Electrical cables. Machine-part shops. The Hauz Qazi police station compound. And the tender and infinitely graceful Mubarak Begum mosque. It makes for a daydream view, with no connection to its uncivilized surroundings.
Situated in a congested bazaar of Old Delhi, the mosque’s feet don’t touch the ground. The green entrance door is tucked between two shops selling nuts, bolts, cables, and welding rod electrodes. A flight of steep stairs leads to a courtyard, the sudden openness of which comes as a pleasant surprise.
The courtyard has an ablution tank and two large pots planted with vines. The centrepiece is the mosque, in red sandstone. Renovated early this year, it is painted in a shade of brick dust. Its three entrance arches correspond to its three domes; they increase in size towards the centre. Cats prowl the parapet.
Mubarak Begum mosque
Built in 1823, the mosque was named after one of the 13 wives of Sir David Ochterlony, Delhi’s first British resident, who was known for his passion for nautch girls, hukkas (hubble-bubble) and Indian costumes. Mubarak Begum, a Brahmin dancing girl from Pune, was a convert to Islam. Besides being the favourite wife (some say she was just a mistress) of Sir Ochterlony, she was a principal player in Delhi’s cultural life. Dilli ki Aakhiri Shama, Delhi’s last great mushaira, or poetry soiree, was hosted in her haveli just before the Mughal Empire dissolved in 1857. Forty poets were present that night, including the great Mirza Ghalib.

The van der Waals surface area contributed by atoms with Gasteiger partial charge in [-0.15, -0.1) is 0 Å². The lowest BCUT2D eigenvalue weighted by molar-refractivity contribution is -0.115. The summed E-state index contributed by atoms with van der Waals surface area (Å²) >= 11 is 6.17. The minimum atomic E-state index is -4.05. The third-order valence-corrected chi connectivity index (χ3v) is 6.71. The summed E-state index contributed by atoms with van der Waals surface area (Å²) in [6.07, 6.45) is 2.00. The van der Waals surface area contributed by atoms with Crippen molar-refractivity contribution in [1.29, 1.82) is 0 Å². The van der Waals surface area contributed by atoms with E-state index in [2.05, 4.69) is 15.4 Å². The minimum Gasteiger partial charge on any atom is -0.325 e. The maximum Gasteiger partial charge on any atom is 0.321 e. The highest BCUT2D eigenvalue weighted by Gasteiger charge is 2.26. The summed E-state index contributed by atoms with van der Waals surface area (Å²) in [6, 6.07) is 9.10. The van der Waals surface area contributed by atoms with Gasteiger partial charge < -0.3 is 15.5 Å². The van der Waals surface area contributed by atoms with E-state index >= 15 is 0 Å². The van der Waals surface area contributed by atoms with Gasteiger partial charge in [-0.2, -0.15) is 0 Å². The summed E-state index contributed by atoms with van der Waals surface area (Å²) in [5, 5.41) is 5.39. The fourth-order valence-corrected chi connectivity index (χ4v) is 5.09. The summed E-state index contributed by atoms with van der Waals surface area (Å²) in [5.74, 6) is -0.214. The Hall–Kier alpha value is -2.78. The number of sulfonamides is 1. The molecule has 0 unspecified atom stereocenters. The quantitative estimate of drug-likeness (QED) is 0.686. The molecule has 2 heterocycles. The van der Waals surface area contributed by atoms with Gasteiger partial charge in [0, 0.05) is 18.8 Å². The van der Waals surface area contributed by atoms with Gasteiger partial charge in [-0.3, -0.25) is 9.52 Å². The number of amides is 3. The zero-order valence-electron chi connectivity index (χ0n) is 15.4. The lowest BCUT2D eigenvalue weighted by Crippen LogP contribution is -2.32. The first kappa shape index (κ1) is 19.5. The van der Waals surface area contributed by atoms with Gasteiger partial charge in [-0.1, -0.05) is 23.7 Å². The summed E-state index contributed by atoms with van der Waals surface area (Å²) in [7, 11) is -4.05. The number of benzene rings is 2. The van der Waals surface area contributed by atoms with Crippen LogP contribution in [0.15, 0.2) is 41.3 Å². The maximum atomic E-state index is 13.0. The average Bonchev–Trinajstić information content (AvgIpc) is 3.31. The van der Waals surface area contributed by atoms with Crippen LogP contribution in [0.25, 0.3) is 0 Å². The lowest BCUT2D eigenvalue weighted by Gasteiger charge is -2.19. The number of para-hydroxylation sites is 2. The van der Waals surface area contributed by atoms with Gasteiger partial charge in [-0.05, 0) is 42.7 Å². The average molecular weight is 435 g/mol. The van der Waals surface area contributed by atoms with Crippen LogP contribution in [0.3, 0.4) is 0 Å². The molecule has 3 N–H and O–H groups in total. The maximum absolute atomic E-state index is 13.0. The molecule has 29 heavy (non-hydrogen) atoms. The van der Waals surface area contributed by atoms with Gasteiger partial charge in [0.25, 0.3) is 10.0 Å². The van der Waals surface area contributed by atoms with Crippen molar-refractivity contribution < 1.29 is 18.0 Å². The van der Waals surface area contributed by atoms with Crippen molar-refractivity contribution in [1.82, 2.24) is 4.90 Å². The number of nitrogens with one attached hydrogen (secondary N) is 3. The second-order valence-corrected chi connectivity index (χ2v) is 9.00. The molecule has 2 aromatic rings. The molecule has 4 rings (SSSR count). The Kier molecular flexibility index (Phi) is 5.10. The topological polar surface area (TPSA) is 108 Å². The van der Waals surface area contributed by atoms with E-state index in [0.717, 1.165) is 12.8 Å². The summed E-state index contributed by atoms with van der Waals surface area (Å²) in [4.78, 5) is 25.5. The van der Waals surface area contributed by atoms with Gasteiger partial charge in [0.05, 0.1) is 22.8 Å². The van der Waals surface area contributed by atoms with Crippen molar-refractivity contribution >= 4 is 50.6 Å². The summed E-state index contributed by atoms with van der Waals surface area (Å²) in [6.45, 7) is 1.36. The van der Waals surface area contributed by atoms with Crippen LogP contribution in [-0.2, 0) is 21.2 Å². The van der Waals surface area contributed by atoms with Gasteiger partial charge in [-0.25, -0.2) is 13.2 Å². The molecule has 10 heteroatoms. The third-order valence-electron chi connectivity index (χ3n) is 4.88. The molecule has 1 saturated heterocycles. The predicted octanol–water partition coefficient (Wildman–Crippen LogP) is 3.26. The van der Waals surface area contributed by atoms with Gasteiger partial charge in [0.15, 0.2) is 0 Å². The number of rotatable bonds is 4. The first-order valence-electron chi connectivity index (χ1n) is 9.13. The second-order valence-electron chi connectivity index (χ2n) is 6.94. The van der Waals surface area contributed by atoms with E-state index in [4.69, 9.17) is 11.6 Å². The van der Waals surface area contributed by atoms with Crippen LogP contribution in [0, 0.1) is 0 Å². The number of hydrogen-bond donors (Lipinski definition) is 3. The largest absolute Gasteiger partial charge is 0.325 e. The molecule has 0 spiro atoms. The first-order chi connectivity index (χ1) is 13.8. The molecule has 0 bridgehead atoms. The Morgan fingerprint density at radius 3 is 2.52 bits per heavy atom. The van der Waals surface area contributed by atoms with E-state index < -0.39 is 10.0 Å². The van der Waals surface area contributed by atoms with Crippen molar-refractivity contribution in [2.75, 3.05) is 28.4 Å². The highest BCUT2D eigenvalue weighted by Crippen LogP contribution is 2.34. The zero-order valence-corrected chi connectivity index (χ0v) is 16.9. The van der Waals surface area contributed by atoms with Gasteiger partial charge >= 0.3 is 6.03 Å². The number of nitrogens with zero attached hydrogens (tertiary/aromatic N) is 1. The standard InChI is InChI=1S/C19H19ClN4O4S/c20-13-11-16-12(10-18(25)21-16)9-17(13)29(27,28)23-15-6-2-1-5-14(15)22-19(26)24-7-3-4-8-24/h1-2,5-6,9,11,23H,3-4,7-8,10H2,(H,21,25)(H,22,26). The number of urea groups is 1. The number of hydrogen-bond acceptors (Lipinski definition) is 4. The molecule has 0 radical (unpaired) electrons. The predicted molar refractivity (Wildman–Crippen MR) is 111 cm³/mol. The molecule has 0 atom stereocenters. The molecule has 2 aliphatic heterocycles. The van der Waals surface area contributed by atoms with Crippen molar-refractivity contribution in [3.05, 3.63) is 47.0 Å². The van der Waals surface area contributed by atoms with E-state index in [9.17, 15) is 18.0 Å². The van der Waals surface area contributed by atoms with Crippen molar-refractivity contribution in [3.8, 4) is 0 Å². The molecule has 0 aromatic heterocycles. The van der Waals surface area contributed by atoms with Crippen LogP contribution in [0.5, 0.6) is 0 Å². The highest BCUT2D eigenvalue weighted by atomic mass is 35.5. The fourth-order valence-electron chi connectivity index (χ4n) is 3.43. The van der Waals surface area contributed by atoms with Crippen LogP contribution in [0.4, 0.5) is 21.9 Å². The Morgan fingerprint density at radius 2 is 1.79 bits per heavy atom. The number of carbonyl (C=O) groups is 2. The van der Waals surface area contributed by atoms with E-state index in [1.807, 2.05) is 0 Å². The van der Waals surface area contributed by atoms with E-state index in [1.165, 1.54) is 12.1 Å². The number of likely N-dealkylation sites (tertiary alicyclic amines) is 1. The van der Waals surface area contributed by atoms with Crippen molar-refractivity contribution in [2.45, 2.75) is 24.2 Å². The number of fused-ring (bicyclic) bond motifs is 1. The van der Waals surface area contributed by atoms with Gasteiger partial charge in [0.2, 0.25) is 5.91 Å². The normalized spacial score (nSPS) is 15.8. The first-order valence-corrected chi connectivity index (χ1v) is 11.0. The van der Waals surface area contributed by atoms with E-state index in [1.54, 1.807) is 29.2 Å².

It is not clear if the mosque was commissioned by Mubarak Begum or was built in her honour. It’s crudely nicknamed Randi ki Masjid; randi is Urdu slang for prostitute.
The dark prayer chamber inside the mosque can accommodate about 10 men. Its homely smallness emphasizes the theatricality of the domes. The floor is of marble, the walls are painted pale yellow and the Mecca-facing mihrab (recess) is in glossy green. The noise from outside—the cries of the vendors, the tinkling of rickshaw bells, the honking of the scooters—is muffled.
Watching the mosque from across the street gives a fairy-tale feel. Perhaps because the bazaar is so banal, the domes get infused with a special rounded sweetness. Stare longer and the ugly aesthetics of the modern world dampen the mosque’s delicate beauty. It’s like looking at something that is already gone. That’s why it is one of Delhi’s most poignant monuments.
Where Next to Chawri Bazaar Metro station entrance, on the Hauz Kazi side.
Time sunrise to sunset.